And it was double-y good since it was one of the first ‘real’ desserts we’d had all summer.

(But more on that another time.)

All the bowls came back empty – always a good sign.

Hoping you’ve all had a wonderful month – and looking forward to catching up.

Whole Wheat Oatmeal Bread

A month.

(Actually over a month.)

That’s how long it’s been since I baked a loaf bread.

Withdrawals had commenced.  Cravings had been squashed.  Life had seemed to move on…

But then I cracked.

Oh, well… at least I made a somewhat ‘healthy’ bread.

(That’s what I’m telling myself as I enjoy slices slathered with butter for dessert.)

The Recipe:

Whole Wheat Oatmeal Bread, adapted from White On Rice Couple

1 c water

1 c milk

1 T active dry yeast

1 T honey

2 T unsulphured molasses

3 c whole wheat flour

1/2 c wheat germ

1 c bread flour

1 c rolled oats

4 T butter, melted and cooled slightly

1 T sea salt

On low heat, warm milk and water to about 115 F.  Combine water, milk, yeast, honey, and molasses in the bowl of a standing mixer.  Stir to dissolve yeast.  Add remaining ingredients and use the bread hook to mix for about 6 minutes on medium speed (or knead by hand for about 10 minutes).  Dough should form a ball around the hook – if it’s sticking to the sides, add an additional tablespoon or two+ of flour until it forms a ball.  Place in greased bowl, cover, and let rise in a warm place for about 1 hour or until doubled in size.

Lightly grease 9x5x3 bread loaf pan.

Punch down dough and knead into loaf shape on a lightly floured surface.  Place in loaf pan, cover, and let rise for an additional hour or until it just begins to puff up over the sides of the loaf pan.  (While the dough is rising, preheat the oven to 400 F.)

Bake for about 40 minutes, rotating halfway through.  The loaf is done baking when the crust is dark brown and sounds hollow when tapped.  Remove the loaf from the pan and allow to full cool on a baking rack.

{Printable Recipe}

The Results:

I know it’s been awhile since I’ve made bread when I start to question my own gut-knowledge of bread baking and instead rely on parts of a recipe that just don’t sound exactly right…

First off, in the original recipe, they have the dough rise in the mixer bowl, from just where it’d been mixed.  So I did it… and remembered why you move it to a greased bowl: the rising dough gets sticky again and attaches itself to all the sides of the bowl, making it hard to dump out and knead.  (I did change this in the recipe above).

Secondly, it is suggested to add some oats onto the top for decoration.  But they don’t suggest this until after the second rise and right before baking.  So, as I sprinkled my oats on top and gently pressed them into the dough, I collapsed the middle of my bread.  And then they all fell off anyways after baking.  Grrr.  If you’d like to make a pretty topping, I suggest adding the oats right before the second rise, so they can embed themselves in the bread while rising.

I just hate that I knew better in both instances, but I doubted myself since it’d been a while.

Oh, well.

Even with a collapsed center, it still looks pretty good.

The good news is, neither mistake caused any issues with the flavor of the bread at all.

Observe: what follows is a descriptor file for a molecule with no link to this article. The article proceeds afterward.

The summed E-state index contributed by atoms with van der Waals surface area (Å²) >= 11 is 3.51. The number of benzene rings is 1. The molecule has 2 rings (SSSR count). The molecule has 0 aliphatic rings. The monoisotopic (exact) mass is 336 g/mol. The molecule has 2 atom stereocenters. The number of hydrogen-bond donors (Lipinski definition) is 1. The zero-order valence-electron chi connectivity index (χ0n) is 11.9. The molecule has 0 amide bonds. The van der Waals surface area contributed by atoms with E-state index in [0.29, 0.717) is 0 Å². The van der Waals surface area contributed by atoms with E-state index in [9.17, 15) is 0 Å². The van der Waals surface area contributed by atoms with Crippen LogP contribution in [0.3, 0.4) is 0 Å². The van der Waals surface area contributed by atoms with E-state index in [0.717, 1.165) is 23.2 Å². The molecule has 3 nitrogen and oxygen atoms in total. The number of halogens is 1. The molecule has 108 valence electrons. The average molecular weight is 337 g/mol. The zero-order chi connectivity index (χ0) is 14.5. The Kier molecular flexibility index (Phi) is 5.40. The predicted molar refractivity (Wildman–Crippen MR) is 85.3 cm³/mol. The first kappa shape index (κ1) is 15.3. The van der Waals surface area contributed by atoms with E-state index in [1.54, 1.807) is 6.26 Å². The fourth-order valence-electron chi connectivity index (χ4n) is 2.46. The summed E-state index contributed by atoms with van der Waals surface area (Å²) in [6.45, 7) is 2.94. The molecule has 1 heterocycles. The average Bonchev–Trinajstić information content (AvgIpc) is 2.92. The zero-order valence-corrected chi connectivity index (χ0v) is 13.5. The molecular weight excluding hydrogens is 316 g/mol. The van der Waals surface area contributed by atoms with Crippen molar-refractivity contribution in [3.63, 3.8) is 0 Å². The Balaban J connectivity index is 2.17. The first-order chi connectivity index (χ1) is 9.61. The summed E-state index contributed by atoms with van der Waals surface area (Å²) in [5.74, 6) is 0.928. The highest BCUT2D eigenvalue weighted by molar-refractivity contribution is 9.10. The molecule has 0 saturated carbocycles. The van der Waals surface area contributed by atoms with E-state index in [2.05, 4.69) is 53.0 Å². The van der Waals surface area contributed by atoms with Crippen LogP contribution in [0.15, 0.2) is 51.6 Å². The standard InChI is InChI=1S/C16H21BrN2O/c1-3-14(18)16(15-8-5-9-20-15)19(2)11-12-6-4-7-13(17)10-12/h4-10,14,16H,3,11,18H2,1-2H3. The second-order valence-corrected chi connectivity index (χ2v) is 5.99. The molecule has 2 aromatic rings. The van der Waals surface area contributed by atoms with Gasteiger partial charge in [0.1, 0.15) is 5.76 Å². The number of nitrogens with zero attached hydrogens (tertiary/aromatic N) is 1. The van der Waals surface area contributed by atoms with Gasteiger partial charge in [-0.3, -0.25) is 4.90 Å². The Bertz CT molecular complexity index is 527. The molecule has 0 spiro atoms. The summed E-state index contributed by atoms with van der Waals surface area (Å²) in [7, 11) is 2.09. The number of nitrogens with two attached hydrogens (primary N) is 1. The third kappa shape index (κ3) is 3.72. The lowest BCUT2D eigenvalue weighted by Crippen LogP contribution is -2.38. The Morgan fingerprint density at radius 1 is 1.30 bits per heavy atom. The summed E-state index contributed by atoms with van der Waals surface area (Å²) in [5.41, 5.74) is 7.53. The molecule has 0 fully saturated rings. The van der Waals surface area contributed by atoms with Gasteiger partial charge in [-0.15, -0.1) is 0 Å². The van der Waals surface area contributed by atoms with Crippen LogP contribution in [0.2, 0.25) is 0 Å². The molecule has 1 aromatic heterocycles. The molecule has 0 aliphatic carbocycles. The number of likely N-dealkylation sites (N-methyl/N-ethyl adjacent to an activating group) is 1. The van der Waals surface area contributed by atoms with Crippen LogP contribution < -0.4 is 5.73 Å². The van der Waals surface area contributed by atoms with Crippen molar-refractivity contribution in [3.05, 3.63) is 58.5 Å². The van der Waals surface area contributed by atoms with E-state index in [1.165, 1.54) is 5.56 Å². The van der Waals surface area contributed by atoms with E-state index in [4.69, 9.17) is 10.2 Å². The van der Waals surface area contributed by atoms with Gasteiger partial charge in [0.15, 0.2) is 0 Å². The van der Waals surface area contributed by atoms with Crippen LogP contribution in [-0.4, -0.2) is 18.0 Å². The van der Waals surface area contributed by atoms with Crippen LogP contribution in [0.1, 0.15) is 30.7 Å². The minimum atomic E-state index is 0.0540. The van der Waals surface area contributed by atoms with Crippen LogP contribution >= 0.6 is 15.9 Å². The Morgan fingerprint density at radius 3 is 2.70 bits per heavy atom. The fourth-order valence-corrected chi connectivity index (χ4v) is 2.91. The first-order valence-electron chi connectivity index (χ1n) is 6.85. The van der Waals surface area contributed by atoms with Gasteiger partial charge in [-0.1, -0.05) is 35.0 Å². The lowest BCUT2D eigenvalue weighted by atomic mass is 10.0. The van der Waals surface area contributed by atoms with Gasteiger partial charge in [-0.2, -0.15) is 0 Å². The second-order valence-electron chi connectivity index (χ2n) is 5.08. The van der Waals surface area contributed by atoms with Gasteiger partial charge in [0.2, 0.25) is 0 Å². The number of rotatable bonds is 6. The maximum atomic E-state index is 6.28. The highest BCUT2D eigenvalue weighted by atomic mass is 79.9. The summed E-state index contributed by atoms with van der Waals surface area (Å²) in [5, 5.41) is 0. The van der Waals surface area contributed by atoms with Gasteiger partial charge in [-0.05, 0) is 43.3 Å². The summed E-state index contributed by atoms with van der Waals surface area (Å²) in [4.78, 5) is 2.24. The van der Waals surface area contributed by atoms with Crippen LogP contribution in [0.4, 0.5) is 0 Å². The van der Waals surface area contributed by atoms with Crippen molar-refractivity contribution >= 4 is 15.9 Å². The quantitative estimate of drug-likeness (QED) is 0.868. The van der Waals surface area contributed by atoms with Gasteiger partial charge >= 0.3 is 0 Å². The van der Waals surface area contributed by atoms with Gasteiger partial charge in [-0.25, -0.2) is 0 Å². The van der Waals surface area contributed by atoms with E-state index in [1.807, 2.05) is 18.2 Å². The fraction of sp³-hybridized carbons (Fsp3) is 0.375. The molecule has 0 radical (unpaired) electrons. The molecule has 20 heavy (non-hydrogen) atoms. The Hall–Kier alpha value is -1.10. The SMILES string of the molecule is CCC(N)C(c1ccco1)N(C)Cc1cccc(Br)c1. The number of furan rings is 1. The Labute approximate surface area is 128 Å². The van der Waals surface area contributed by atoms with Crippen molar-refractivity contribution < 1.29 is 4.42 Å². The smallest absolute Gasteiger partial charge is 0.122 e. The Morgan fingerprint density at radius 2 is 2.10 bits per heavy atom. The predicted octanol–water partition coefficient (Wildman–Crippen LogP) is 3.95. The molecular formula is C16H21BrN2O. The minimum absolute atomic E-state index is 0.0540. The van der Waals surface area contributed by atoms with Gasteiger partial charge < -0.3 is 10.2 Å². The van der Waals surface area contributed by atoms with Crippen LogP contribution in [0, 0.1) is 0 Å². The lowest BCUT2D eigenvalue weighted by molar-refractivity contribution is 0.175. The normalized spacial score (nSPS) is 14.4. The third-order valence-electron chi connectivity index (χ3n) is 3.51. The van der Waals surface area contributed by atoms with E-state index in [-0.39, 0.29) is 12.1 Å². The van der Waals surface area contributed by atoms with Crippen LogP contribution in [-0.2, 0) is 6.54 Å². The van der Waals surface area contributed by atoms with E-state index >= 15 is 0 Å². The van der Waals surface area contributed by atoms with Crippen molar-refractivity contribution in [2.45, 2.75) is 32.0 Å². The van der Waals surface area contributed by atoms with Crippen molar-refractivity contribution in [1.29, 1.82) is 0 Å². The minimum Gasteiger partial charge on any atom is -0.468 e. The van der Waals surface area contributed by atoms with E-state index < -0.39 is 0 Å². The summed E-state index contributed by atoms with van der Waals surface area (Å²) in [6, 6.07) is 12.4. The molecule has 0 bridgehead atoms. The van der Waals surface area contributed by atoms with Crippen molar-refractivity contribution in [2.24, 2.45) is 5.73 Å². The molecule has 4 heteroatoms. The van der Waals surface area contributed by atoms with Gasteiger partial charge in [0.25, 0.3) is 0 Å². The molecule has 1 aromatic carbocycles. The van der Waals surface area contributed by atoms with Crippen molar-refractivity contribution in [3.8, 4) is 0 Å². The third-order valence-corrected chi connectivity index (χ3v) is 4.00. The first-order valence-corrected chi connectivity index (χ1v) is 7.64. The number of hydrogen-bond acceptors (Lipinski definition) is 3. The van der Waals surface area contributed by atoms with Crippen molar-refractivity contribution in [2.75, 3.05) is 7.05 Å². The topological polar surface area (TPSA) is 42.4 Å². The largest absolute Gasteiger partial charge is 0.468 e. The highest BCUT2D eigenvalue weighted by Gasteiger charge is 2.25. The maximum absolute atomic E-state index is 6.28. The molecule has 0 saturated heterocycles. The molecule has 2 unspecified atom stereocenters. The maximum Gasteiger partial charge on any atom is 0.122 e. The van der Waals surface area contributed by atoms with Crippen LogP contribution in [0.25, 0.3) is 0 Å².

It’s definitely a wheat bread, but its got a sweet undertone from the honey and molasses.  It’s also a little dense, so not as light as most of the white breads I’ve made in the past – but it’s not dense in a bad way.  Overall, it’s so much better than any store-bought bread – plus you get the bonus of the aroma of freshly baking  bread in the house… which is worth it’s weight in gold to me.

My happy place…

And it’s my new favorite treat – with butter, no less.

(Can I just take a minute to share that this is the first time we’ve used butter in this house in a month!  Before that, I was buying a new box of butter at least once a week.  Yikes!  Probably a good thing we’ve cut back.)

Now to plan out my next bread adventure…

(Because I’m not giving bread baking up.  I just can’t do it.)

Have a wonderful end of the week!

Banana Oatmeal Muffins

So, as I’ve mentioned the last couple of weeks, we’re trying to eat better.

And for me, that means lots of cooking experiments.

Sometimes they turn out good… sometimes, not so much.

Now, I’m posting this recipe to see if any of you out there might have a suggestion for making them better…

(Though probably actually following the recipe would’ve helped.)

The Recipe:

Banana Oatmeal Muffins, adapted from Keeping Up with the Joneses

2 & 1/2 c oats (old-fashioned kind, not quick cooking)

3/4 c plain low-fat greek yogurt

1/4 c applesauce

2 eggs

1/2 c sugar

1/4 c vanilla protein powder

1 1/2 t baking powder

1/2 t baking soda

1/4 t salt

2 bananas

Preheat oven to 400 degrees.   Spray muffin pan with non-stick cooking spray.

Place all of the ingredients, including banana,s in a blender or food processor, and blend until oats are smooth.

Divide batter among tin, and bake for 15-18 minutes, or until toothpick comes out clean.

{Printable Recipe}

The Results:

These weren’t terrible, but they were certainly lacking something.  I had reduced the sugar from 3/4 c to 1/2 c – replacing the last 1/4 c with the protein powder.  Additionally, I didn’t have a full cup of yogurt, so I added the 1/4 c applesauce.  Perhaps it was those substitutions that made them bland.

They also did not turn out looking too pretty.  They actually looked decent coming straight out of the oven, but they soon collapsed, leaving behind a heavy-looking, flat muffin.

If I’d taken a side view, you’d see how truly flat they are.

There’s a definite banana taste, but it’s just kind of dull.  And the texture is really spongy, which is kind of weird in my opinion.

Anyways, they had mixed reviews in the family.  One of my boys liked them, the other did not.  I thought they weren’t too bad, but Hubs was not impressed.

So, now for your help…

What would you do differently or add to make these better?  I’d love any ideas.

Have a wonderful weekend!